Docket No. 489
Decided: Saturday, September 17th, 1892
Opinion: 4 Wash. 754 (1892)
Court: Anders1 Court (1889-1892)
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BRASEN v. SEATTLE, LAKE SHORE & EASTERN RY., 4 Wash. 754; 31 P. 34 (1892).
SUPREME COURT OF WASHINGTON
September 17, 1892, Decided Appeal from Superior Court, King County.
Court: Judgment affirmed.
Counsel: Mitchell, Ashton & Chapman, and Andrew F. Burleigh, for appellant. Thompson, Edsen & Humphries, for respondent.
Judge(s) DUNBAR, J. ANDERS, C. J., and STILES, SCOTT and HOYT, JJ., concur.
Opinion By: DUNBAR The opinion of the court was delivered by DUNBAR, J.--It seems to us that many of the points raised by appellant's brief and argued at length therein are not pertinent to this case. Strenuous objection is made to the following portion of the judge's instructions: "If you should find that there was no negligence in suffering the fire to so escape from the engine, but that there was negligence of the defendant in permitting the fire to escape from the right-of-way, whereby plaintiff's property was destroyed, without any fault or negligence on plaintiff's part, the defendant would be liable. Even if the fire did not originally escape from the defendant's locomotive, but was started by some other person, but on defendant's right-of-way, and there continued to burn for such length of time that defendant either knew, or by ordinary care and diligence should have known, and such fire thereafter escaped to the premises of the plaintiff and burned his property without his fault or negligence, the defendant would be liable for its loss, unless you find that the defendant took proper steps to prevent the fire from escaping." And it is argued that this was in effect instructing the jury that the company was liable at all events for all fires originating on its right-of-way, though neither the company nor its employes had anything to do with their origin, and that the jury was thereby misled to the detriment of the defendant. Even though this question did not express the law correctly (a question upon which we do not now express an opinion), the jury could in no way have been misled by it, for, according to their special finding in answer to interrogatory number one, the fire was occasioned by sparks from engine number six, and the jury would have no occasion to investigate or consider a case where the fire was started by some other person, for such a case was not before them according to their view of the testimony; and if the instruction were erroneous, it was plainly error without prejudice.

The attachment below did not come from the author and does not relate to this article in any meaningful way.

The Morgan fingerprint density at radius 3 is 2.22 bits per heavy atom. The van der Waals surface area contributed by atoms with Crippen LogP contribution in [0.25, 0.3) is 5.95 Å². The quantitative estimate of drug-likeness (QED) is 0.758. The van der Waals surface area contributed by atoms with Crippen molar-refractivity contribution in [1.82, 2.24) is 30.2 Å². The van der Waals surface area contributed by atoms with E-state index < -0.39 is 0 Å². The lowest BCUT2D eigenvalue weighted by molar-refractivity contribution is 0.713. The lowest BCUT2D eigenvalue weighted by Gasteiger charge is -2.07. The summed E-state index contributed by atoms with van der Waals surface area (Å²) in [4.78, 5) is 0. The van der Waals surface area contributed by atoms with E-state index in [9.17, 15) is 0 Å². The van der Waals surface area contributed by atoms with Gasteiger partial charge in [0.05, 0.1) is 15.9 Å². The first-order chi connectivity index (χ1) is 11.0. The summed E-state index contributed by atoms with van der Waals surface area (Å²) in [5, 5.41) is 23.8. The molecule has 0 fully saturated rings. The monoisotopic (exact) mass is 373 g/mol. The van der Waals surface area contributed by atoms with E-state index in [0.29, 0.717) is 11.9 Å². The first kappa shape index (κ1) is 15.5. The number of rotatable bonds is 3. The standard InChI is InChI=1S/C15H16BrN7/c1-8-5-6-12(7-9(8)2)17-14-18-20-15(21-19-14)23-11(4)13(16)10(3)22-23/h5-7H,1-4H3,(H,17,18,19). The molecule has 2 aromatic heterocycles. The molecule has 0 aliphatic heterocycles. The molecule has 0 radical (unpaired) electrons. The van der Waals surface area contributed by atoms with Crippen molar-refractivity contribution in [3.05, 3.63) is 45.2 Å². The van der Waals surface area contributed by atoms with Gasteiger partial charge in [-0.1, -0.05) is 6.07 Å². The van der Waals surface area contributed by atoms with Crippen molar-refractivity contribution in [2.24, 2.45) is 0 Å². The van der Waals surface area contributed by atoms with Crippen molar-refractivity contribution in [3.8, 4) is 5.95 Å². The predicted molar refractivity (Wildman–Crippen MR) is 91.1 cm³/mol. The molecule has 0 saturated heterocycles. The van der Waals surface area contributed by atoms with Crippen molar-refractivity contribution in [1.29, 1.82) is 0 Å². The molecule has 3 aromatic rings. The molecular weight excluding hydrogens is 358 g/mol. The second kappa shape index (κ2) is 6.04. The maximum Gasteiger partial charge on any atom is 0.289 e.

And so with nearly all the other objections raised by the appellant, the special findings of the jury destroyed their force. They found especially that there was a fire which destroyed the property of the plaintiff, and that sparks from engine number six was the cause or origin of the fire; that said engine number six had a defective spark arrester; that defendant was negligent in not having a proper spark arrester on engine number six; that defendant was negligent in not putting the fire out while on its right-of-way; and that by reason of such negligence plaintiff suffered damage in the sum of $ 2,656. There is not much use to talk about "presumptions of negligence" when the jury, by special verdict, find negligence, and recite the acts constituting such negligence. It seems plain that the only inquiry is, were these special findings justified by the evidence? We have examined the testimony throughout, and, without particularizing, are of the opinion that there was sufficient testimony to warrant the special findings.
On the proposition that the verdict was excessive, it is contended by the appellant that valuable and trustworthy evidence was introduced by the defendant, but that the jury disregarded this evidence entirely, and accepted without question the estimates of the respondent, to the greater part of which he alone testified. The law, for reasons unnecessary to enumerate, makes the jurors the judges of the credibility of the witnesses, and without that province is evidently abused, an appellate court will not be justified in disturbing the verdict. In this case the jury evidently thought that the owner of the property destroyed was the best judge of its value. His credibility was not impeached, and they evidently believed him, and, exercising the discretion which the law gave them, from all the testimony in the case determined what was "valuable" and "trustworthy," and rendered their verdict accordingly; and while this court might conclude from the testimony presented that the damage was not so great as found, yet there is sufficient legal testimony to support the verdict, and it must therefore be sustained.
The judgment is affirmed.
ANDERS, C. J., and STILES, SCOTT and HOYT, JJ., concur.